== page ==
Report inJazz panel: preserving musical heritage
From June 21 to June 23, inJazz took place. A conference and festival to promote Dutch jazz on both a national and international level. Professionals from the jazz scene gathered for performances and panels in Rotterdam. In the panel Going Back To My Roots… But How? organized by World Music Forum NL, Francesco Martinelli, Jan Brouwer, Vernon Chatlein and Stan Rijven discussed how to preserve musical heritage.
- Francesco Martinelli, is known for his groundbreaking publication ‘History of European Jazz’. He is also a jazz promoter in Italy, a concert organizer, a journalist, and a thought-provoking speaker.
- Jan Brouwer is a librarian at the Dutch Jazz Archive (NJA) and a gipsyjazzguitarist.
- Vernon Chatlein is an anthropologist, musician, and theatremaker.
- Stan Rijven, the host of this panel, works as a pop music journalist and program maker.
Back to my roots
Thanks to these panel members, the topic was discussed from 3 perspectives: a historical, musical, and archival viewpoint. They shared their recent work and opinions. But how do you go back to your roots? And perhaps even more important, how do you preserve musical heritage?
“Preserving sound is a form of protest. Always be critical and search for your own roots. Dig into history and ask yourself who wrote something and why. It’s a misconception that everything is just one click away. Things disappear. Whoever controls memory, controls the future!”Francesco Martinelli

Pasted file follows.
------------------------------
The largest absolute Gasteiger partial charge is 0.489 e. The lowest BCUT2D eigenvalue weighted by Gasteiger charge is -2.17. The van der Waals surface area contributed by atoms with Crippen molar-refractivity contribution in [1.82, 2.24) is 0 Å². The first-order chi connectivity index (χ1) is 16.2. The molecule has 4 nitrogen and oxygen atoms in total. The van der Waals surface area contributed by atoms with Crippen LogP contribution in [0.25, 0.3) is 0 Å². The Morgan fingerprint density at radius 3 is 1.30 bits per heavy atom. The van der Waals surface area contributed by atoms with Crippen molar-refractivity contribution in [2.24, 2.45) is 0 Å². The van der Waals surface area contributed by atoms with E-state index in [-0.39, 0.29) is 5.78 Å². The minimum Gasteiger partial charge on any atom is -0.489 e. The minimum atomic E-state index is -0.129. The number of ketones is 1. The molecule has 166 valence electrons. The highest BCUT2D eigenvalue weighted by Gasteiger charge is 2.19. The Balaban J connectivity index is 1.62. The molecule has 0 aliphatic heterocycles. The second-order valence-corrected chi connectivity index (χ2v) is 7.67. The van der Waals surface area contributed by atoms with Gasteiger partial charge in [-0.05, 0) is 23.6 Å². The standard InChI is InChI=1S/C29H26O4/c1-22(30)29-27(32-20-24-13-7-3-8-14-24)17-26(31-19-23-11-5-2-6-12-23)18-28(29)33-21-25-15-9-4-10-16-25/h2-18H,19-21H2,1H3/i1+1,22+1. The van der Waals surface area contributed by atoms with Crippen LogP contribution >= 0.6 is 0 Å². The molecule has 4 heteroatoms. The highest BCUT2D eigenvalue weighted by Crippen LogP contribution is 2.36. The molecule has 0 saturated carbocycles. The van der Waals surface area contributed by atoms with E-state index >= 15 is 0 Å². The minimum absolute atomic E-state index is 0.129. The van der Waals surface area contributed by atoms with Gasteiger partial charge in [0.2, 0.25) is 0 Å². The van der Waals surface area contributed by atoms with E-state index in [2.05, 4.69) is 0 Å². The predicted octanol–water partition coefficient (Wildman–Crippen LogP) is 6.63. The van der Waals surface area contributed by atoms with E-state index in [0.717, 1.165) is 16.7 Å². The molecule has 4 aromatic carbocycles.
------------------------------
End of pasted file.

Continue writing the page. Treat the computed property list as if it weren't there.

Chatlein shared that during a concert, he used old tapes in a sample. A Dutch woman who grew up in Curaçao approached him to express her gratitude for presenting those sounds; it allowed her to experience it differently. It changed her perspective as an outsider. Chatlein recommends utilizing and spreading your own culture and heritage forward.Vernon Chatlein
“Making music is by people for the community. The most important aspect of archiving is to keep the community in mind and make them aware of its value, so don’t discard things. Preserve your heritage.”Jan Brouwer
It wasn’t just talking about music. Music was also performed. Chatlein gave a demonstration of the benta, originally from Cameroon/Congo. The music is called Muzik di Zumbi, but it’s actually Conjunto Alegre, which means party music. This beautiful end of the panel took the audience on a journey through 400 years of traditions from Africa and the Caribbean.
Relisten or read
InJazz is an annual event with a business component and a free-access festival. Keep an eye on the inJazz website for updates on the 2024 edition.
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